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    I dont like how child benefit is without conditions so even those who are well off are entitled to it. We should focus on giving more money to the poorer families and to stop child poverty!

    and for the record, here is the cost of looking after a child that I picked off a report. Its more expensive to look after children when they are younger. The 19-21 years increased cost is down to uni and other things mentioned above in this thread, its a good job child support isnt aimed at 21 year olds

    * 1st year - £8,184
    * Years 2 to 5 - £48,517 (£12,129 p.a. for these years)
    * Years 6 to 11 - £48,595 (£8,099 p.a.)
    * Years 12 to 18 - £43,992 (£6,285 p.a.)
    * Years 19 to 21 - £36,746 (£12,249 p.a.)
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    (Original post by lemily)
    First, thread is about child benefit.

    Second, I consider a child to become an adult at 18. I would never expect money from my parents after I was 18 and I expect university debt to be my debt. Unfortunately the government has double standards and although declares you an adult at 18, insists that you parents should still provide for you after this age, which is a flawed system. At 18 uni is your decision to go, it is your debt to deal with, and you should shoulder the financial responsibility. But like I said, its a flawed system.
    in agree with you! when i go to univeristy i am not expecting my parents to pay for any of the tution or rent, we got to uni, so why do our parents have to pay? we'll get a job and pay it back ourselves! is it true that if we have the full maintencane grant we cannot have the full maintenance loan?
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    (Original post by DreamsComeTrue.)
    in agree with you! when i go to univeristy i am not expecting my parents to pay for any of the tution or rent, we got to uni, so why do our parents have to pay? we'll get a job and pay it back ourselves! is it true that if we have the full maintencane grant we cannot have the full maintenance loan?
    I don't see how the system works if legally we are an adult at 18. Double standards all round. Anyhoo, Yes if you have full grant you cannot have the full loan but the deduction is about £600 I think. This is purely to limit the amount of loan (i.e. repayable money) that people who they deem to be on low incomes rack up. It is also because if you are eligible for the full grant, the university of your choice MUST provide you with a bursary and this bursary will more than make up for the deduction of loan, and is also not repayable.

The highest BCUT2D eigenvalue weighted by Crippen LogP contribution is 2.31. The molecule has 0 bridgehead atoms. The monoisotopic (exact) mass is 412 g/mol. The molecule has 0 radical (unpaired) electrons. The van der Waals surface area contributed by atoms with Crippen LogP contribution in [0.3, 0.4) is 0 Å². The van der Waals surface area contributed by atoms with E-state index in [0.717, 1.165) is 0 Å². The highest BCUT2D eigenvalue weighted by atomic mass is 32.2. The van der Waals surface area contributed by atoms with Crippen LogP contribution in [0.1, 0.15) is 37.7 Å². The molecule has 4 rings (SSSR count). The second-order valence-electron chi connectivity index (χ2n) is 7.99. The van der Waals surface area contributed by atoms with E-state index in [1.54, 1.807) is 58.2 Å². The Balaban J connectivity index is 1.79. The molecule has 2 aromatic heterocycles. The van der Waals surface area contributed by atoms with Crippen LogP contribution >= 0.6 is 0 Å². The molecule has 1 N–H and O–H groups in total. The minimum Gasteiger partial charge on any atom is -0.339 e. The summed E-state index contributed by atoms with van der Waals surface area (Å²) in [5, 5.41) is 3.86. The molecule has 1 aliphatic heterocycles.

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    (Original post by lemily)
    I don't see how the system works if legally we are an adult at 18. Double standards all round. Anyhoo, Yes if you have full grant you cannot have the full loan but the deduction is about £600 I think. This is purely to limit the amount of loan (i.e. repayable money) that people who they deem to be on low incomes rack up. It is also because if you are eligible for the full grant, the university of your choice MUST provide you with a bursary and this bursary will more than make up for the deduction of loan, and is also not repayable.
    thanks for that! its not that much £600, i suppose less debt will be more worth it
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    (Original post by an_end_has_a_start)
    child benefit? you mean per week?

    it stays the same until you are 18/or leave full time education which ever occurs first
    Not necessarily, they stopped paying my mum when I left U6, even though I'm at uni full time and was still 17...
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    (Original post by SuperDaz)
    I dont like how child benefit is without conditions so even those who are well off are entitled to it. We should focus on giving more money to the poorer families and to stop child poverty!

    and for the record, here is the cost of looking after a child that I picked off a report. Its more expensive to look after children when they are younger. The 19-21 years increased cost is down to uni and other things mentioned above in this thread, its a good job child support isnt aimed at 21 year olds

    * 1st year - £8,184
    * Years 2 to 5 - £48,517 (£12,129 p.a. for these years)
    * Years 6 to 11 - £48,595 (£8,099 p.a.)
    * Years 12 to 18 - £43,992 (£6,285 p.a.)
    * Years 19 to 21 - £36,746 (£12,249 p.a.)
    How much of those are base costs and how much are optional?
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    (Original post by splorgie)
    Not necessarily, they stopped paying my mum when I left U6, even though I'm at uni full time and was still 17...
    It only gets paid up to further education.
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    (Original post by Titch89)
    It only gets paid up to further education.
    Oh ok.
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    (Original post by SuperDaz)
    * 1st year - £8,184
    * Years 2 to 5 - £48,517 (£12,129 p.a. for these years)
    * Years 6 to 11 - £48,595 (£8,099 p.a.)
    * Years 12 to 18 - £43,992 (£6,285 p.a.)
    * Years 19 to 21 - £36,746 (£12,249 p.a.)
    Whoah that seems waaay to much! did the report break these figures down at all, in to what exactly the money is spent on?
 
 
 
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